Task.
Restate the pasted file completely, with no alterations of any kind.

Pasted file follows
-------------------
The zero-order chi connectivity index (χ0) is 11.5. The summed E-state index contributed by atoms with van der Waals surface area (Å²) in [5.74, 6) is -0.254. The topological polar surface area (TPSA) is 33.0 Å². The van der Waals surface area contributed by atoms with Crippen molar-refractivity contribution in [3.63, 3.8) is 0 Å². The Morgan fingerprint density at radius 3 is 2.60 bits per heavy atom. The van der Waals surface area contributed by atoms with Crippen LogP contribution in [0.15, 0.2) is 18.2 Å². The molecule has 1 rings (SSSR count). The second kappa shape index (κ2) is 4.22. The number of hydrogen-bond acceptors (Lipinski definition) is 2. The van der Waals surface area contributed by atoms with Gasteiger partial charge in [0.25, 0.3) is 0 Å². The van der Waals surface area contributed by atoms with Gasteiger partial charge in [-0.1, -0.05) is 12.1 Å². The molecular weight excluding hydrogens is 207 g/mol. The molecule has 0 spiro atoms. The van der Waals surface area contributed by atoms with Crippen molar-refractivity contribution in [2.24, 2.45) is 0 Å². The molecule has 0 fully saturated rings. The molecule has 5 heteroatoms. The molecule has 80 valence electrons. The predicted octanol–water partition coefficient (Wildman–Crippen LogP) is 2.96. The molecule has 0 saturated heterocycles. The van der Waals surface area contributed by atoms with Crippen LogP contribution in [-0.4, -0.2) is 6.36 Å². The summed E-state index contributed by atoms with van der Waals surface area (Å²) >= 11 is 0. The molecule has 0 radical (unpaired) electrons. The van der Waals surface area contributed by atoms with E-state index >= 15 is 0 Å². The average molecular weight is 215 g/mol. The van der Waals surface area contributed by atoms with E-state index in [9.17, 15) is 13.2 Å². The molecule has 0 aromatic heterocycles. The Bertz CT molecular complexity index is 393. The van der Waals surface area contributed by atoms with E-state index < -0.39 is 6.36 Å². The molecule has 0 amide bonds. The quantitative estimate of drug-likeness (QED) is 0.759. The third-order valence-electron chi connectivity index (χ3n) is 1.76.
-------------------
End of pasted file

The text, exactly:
The zero-order chi connectivity index (χ0) is 11.5. The summed E-state index contributed by atoms with van der Waals surface area (Å²) in [5.74, 6) is -0.254. The topological polar surface area (TPSA) is 33.0 Å². The van der Waals surface area contributed by atoms with Crippen molar-refractivity contribution in [3.63, 3.8) is 0 Å². The Morgan fingerprint density at radius 3 is 2.60 bits per heavy atom. The van der Waals surface area contributed by atoms with Crippen LogP contribution in [0.15, 0.2) is 18.2 Å². The molecule has 1 rings (SSSR count). The second kappa shape index (κ2) is 4.22. The number of hydrogen-bond acceptors (Lipinski definition) is 2. The van der Waals surface area contributed by atoms with Gasteiger partial charge in [0.25, 0.3) is 0 Å². The van der Waals surface area contributed by atoms with Gasteiger partial charge in [-0.1, -0.05) is 12.1 Å². The molecular weight excluding hydrogens is 207 g/mol. The molecule has 0 spiro atoms. The van der Waals surface area contributed by atoms with Crippen molar-refractivity contribution in [2.24, 2.45) is 0 Å². The molecule has 0 fully saturated rings. The molecule has 5 heteroatoms. The molecule has 80 valence electrons. The predicted octanol–water partition coefficient (Wildman–Crippen LogP) is 2.96. The molecule has 0 saturated heterocycles. The van der Waals surface area contributed by atoms with Crippen LogP contribution in [-0.4, -0.2) is 6.36 Å². The summed E-state index contributed by atoms with van der Waals surface area (Å²) >= 11 is 0. The molecule has 0 radical (unpaired) electrons. The van der Waals surface area contributed by atoms with E-state index >= 15 is 0 Å². The average molecular weight is 215 g/mol. The van der Waals surface area contributed by atoms with E-state index in [9.17, 15) is 13.2 Å². The molecule has 0 aromatic heterocycles. The Bertz CT molecular complexity index is 393. The van der Waals surface area contributed by atoms with E-state index < -0.39 is 6.36 Å². The molecule has 0 amide bonds. The quantitative estimate of drug-likeness (QED) is 0.759. The third-order valence-electron chi connectivity index (χ3n) is 1.76.